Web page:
18. Concentration, Size Distribution, and Infectivity of Airborne Particles Carrying Swine Viruses

    PubMed Central

    Alonso, Carmen; Raynor, Peter C.; Davies, Peter R.; Torremorell, Montserrat

    2015-01-01

    When pathogens become airborne, they travel associated with particles of different size and composition. Particle size determines the distance across which pathogens can be transported, as well as the site of deposition and the survivability of the pathogen. Despite the importance of this information, the size distribution of particles bearing viruses emitted by infectious animals remains unknown. In this study we characterized the concentration and size distribution of inhalable particles that transport influenza A virus (IAV), porcine reproductive and respiratory syndrome virus (PRRSV), and porcine epidemic diarrhea virus (PEDV) generated by acutely infected pigs and assessed virus viability for each particle size range. Aerosols from experimentally infected pigs were sampled for 24 days using an Andersen cascade impactor able to separate particles by size (ranging from 0.4 to 10 micrometer (μm) in diameter). Air samples collected for the first 9, 20 and the last 3 days of the study were analyzed for IAV, PRRSV and PEDV, respectively, using quantitative reverse transcription polymerase chain reaction (RT-PCR) and quantified as geometric mean copies/m3 within each size range. IAV was detected in all particle size ranges in quantities ranging from 5.5x102 (in particles ranging from 1.1 to 2.1μm) to 4.3x105 RNA copies/m3 in the largest particles (9.0–10.0μm). PRRSV was detected in all size ranges except particles between 0.7 and 2.1μm in quantities ranging from 6x102 (0.4–0.7μm) to 5.1x104 RNA copies/m3 (9.0–10.0μm). PEDV, an enteric virus, was detected in all particle sizes and in higher quantities than IAV and PRRSV (p < 0.0001) ranging from 1.3x106 (0.4–0.7μm) to 3.5x108 RNA copies/m3 (9.0–10.0μm). Infectious status was demonstrated for the 3 viruses, and in the case of IAV and PRRSV, viruses were isolated from particles larger than 2.1μm. In summary, our results indicated that airborne PEDV, IAV and PRRSV can be found in a wide range of

  19. A Novel Size-Selective Airborne Particle Sampling Instrument (Wras) for Health Risk Evaluation

    NASA Astrophysics Data System (ADS)

    Gnewuch, H.; Muir, R.; Gorbunov, B.; Priest, N. D.; Jackson, P. R.

    Health risks associated with inhalation of airborne particles are known to be influenced by particle sizes. A reliable, size resolving sampler, classifying particles in size ranges from 2 nm—30 μm and suitable for use in the field would be beneficial in investigating health risks associated with inhalation of airborne particles. A review of current aerosol samplers highlighted a number of limitations. These could be overcome by combining an inertial deposition impactor with a diffusion collector in a single device. The instrument was designed for analysing mass size distributions. Calibration was carried out using a number of recognised techniques. The instrument was tested in the field by collecting size resolved samples of lead containing aerosols present at workplaces in factories producing crystal glass. The mass deposited on each substrate proved sufficient to be detected and measured using atomic absorption spectroscopy. Mass size distributions of lead were produced and the proportion of lead present in the aerosol nanofraction calculated and varied from 10% to 70% by weight.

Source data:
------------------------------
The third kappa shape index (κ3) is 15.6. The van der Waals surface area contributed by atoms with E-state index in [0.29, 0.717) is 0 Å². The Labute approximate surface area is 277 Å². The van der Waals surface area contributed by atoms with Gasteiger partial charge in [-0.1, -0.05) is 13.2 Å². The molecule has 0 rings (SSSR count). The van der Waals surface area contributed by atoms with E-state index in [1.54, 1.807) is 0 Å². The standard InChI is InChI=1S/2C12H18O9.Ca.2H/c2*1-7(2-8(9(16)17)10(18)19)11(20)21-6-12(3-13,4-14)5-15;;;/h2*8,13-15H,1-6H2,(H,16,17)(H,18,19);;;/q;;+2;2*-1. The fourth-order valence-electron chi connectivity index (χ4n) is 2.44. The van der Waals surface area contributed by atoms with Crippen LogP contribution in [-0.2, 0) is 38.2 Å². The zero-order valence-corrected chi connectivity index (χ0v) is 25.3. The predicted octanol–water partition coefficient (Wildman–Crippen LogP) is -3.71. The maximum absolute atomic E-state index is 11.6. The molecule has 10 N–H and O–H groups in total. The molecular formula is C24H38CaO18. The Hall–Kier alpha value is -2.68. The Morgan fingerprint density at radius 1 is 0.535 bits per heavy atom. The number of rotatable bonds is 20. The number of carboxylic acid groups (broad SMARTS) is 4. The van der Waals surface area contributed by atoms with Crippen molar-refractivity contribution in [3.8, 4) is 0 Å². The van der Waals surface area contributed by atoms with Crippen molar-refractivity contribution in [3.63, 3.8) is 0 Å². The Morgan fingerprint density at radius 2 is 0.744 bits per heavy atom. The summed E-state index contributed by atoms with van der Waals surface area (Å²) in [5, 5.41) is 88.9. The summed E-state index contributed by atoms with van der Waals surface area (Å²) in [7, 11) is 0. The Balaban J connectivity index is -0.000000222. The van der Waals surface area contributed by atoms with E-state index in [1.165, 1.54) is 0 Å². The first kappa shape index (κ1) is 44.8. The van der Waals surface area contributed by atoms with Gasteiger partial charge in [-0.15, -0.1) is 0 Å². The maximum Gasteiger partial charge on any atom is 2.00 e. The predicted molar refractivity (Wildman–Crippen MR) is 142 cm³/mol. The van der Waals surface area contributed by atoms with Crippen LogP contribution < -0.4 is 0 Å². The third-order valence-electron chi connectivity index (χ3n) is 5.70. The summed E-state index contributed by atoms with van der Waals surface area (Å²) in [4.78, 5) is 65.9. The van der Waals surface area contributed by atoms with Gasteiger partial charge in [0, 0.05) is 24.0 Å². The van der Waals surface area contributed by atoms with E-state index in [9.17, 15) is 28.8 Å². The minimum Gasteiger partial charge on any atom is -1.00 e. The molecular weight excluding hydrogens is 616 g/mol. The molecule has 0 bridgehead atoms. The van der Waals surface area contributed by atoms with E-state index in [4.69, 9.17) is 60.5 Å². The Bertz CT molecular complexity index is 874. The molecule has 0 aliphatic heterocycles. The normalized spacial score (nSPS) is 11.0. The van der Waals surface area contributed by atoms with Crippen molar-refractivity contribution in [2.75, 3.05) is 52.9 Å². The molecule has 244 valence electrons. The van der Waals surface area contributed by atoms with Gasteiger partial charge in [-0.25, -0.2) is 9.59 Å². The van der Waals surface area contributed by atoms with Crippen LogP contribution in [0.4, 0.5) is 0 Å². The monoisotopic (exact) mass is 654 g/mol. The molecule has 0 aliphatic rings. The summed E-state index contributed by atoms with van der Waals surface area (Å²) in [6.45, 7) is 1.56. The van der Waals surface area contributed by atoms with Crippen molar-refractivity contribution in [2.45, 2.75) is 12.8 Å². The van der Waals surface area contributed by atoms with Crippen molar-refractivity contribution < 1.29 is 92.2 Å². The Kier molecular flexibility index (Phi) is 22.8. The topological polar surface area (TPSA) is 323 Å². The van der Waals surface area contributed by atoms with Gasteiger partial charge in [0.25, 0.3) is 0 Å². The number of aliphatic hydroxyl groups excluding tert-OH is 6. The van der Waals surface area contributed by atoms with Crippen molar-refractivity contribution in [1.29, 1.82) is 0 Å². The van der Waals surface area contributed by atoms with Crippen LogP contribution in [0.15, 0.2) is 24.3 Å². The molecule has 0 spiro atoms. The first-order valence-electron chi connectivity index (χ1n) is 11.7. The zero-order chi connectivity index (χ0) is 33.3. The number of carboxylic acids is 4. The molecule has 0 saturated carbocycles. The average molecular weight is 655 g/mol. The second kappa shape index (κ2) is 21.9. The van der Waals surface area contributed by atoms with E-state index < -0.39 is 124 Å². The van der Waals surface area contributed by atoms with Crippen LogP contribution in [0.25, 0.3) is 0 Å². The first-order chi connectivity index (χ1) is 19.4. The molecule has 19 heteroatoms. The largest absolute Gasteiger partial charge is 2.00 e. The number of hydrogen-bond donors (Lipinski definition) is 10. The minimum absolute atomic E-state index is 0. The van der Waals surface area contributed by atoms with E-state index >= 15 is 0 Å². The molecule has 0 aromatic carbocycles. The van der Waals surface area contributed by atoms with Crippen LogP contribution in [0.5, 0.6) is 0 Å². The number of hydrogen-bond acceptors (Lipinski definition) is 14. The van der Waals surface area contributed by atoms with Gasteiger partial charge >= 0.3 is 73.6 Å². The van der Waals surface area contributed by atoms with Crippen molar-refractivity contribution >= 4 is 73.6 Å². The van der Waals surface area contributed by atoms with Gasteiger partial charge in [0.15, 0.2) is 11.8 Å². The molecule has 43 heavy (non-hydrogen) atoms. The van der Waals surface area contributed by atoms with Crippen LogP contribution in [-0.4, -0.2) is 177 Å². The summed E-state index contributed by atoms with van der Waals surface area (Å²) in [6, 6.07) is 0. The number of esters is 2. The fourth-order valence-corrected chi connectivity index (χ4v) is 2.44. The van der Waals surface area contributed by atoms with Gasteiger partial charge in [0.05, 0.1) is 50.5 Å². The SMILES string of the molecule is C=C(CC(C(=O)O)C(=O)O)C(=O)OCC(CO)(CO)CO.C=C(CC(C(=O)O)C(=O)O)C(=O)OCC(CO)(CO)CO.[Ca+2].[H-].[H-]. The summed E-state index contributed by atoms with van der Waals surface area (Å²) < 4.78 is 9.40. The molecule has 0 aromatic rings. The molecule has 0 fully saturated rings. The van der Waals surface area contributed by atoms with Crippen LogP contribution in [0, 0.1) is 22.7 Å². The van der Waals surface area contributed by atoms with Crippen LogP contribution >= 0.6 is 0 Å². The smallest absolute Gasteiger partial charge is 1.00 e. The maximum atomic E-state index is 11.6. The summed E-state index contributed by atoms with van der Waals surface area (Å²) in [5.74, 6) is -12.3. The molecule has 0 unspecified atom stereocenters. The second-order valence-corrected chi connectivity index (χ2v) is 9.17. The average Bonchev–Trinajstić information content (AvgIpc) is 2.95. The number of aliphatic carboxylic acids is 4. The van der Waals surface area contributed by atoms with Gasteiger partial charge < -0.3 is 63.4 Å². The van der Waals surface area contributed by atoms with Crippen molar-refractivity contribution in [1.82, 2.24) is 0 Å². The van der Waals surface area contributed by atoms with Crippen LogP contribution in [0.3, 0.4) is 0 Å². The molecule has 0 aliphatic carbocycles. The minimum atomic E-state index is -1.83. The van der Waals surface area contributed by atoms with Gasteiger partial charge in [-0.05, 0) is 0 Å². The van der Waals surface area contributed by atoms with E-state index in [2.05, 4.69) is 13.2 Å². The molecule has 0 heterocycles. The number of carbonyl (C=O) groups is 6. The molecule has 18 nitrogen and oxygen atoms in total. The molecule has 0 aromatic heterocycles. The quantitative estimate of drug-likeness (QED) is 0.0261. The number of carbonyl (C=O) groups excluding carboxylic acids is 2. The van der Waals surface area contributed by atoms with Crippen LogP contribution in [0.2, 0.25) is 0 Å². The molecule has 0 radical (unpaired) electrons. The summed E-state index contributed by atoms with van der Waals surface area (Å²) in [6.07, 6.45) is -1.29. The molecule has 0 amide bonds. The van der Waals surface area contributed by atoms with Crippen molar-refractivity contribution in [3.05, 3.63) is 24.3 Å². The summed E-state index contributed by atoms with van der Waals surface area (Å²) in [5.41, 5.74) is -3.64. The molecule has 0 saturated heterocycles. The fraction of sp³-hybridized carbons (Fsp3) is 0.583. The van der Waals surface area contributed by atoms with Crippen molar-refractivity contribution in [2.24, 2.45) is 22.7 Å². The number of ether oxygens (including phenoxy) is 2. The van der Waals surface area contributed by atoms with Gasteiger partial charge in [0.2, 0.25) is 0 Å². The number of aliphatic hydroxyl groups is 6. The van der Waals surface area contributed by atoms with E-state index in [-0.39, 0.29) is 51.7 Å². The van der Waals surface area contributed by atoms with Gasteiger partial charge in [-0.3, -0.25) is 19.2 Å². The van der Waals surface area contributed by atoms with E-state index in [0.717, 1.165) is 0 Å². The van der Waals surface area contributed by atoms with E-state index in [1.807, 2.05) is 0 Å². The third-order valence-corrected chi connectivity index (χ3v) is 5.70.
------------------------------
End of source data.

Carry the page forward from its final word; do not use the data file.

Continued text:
20. A Lagrangian particle model to predict the airborne spread of foot-and-mouth disease virus

    NASA Astrophysics Data System (ADS)

    Mayer, D.; Reiczigel, J.; Rubel, F.

    Airborne spread of bioaerosols in the boundary layer over a complex terrain is simulated using a Lagrangian particle model, and applied to modelling the airborne spread of foot-and-mouth disease (FMD) virus. Two case studies are made with study domains located in a hilly region in the northwest of the Styrian capital Graz, the second largest town in Austria. Mountainous terrain as well as inhomogeneous and time varying meteorological conditions prevent from application of so far used Gaussian dispersion models, while the proposed model can handle these realistically. In the model, trajectories of several thousands of particles are computed and the distribution of virus concentration near the ground is calculated. This allows to assess risk of infection areas with respect to animal species of interest, such as cattle, swine or sheep. Meteorological input data like wind field and other variables necessary to compute turbulence were taken from the new pre-operational version of the non-hydrostatic numerical weather prediction model LMK ( Lokal-Modell-Kürzestfrist) running at the German weather service DWD ( Deutscher Wetterdienst). The LMK model provides meteorological parameters with a spatial resolution of about 2.8 km. To account for the spatial resolution of 400 m used by the Lagrangian particle model, the initial wind field is interpolated upon the finer grid by a mass consistent interpolation method. Case studies depict a significant influence of local wind systems on the spread of virus. Higher virus concentrations at the upwind side of the hills and marginal concentrations in the lee are well observable, as well as canalization effects by valleys. The study demonstrates that the Lagrangian particle model is an appropriate tool for risk assessment of airborne spread of virus by taking into account the realistic orographic and meteorological conditions.

  1. Analysing the health effects of simultaneous exposure to physical and chemical properties of airborne particles.

    PubMed

    Pirani, Monica; Best, Nicky; Blangiardo, Marta; Liverani, Silvia; Atkinson, Richard W; Fuller, Gary W

    2015-06-01